This article originally appeared on VICE Asia.
Belgian photographer Wouter Vanhees has been documenting Vietnam’s capital Hanoi since November 2018, through a series of nocturnal cityscapes.
He initially set out to capture the rapid changes in the city — the juxtaposition between old and new, the bright neon lights and the dark night sky — but it was the stillness in construction projects and residential areas that caught his attention.
“I basically fell in love with the stillness these areas bathe in at night. The atmosphere in these parts of the city is far removed from the usual chaotic hustle and bustle during daytime,” Vanhees told VICE.
Eventually, “emptiness” became the theme of his work, as seen in the photo series Hanoi Reflection. Photos of empty streets, alleys, and plots of land bear a meaningful use of negative space, while bright lights offer a glimpse of the bustling city center.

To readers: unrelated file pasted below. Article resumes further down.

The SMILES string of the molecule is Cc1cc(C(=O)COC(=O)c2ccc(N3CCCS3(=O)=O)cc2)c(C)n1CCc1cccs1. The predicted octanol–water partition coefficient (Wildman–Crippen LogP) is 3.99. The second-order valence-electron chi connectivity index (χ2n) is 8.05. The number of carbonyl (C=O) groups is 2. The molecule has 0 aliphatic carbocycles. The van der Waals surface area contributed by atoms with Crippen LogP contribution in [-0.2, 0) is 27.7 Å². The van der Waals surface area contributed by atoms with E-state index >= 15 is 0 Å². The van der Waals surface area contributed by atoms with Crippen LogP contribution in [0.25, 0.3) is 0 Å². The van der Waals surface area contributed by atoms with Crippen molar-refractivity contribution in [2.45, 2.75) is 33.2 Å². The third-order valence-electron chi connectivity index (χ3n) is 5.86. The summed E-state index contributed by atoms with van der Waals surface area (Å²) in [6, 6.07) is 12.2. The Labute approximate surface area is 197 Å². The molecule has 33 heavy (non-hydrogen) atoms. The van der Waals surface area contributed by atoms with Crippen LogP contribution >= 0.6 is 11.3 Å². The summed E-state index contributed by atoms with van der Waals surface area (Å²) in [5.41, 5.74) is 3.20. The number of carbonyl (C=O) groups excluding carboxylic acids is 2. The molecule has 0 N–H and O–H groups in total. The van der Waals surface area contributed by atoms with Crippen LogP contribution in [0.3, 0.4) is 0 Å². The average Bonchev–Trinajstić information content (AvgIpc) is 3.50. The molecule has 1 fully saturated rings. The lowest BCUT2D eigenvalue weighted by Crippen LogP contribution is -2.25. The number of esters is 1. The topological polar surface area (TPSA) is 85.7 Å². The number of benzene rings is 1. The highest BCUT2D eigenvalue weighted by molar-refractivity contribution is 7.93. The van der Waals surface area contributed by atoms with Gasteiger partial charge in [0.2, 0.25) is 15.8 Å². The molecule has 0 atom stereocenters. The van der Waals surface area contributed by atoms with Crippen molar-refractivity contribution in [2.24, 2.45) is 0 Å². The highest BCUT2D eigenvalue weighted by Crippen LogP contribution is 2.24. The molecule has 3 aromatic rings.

Then in January, the coronavirus hit Vietnam. Vietnam was one of the first countries to report a coronavirus case outside China and authorities immediately took action by putting social distancing measures in place.
With empty streets now the norm, Vanhees once again roamed the city’s streets. The result was Hanoi Isolation, an extension of his earlier work, but with a darker, more eerie ambiance.
“In a way, these latest images are my most personal ones,” the photographer said. “It’s really an exploration of the place where my family has lived for the past five years.”
“This is our home. While we know we will eventually move to another city and country, Hanoi will always hold a special place in our hearts.”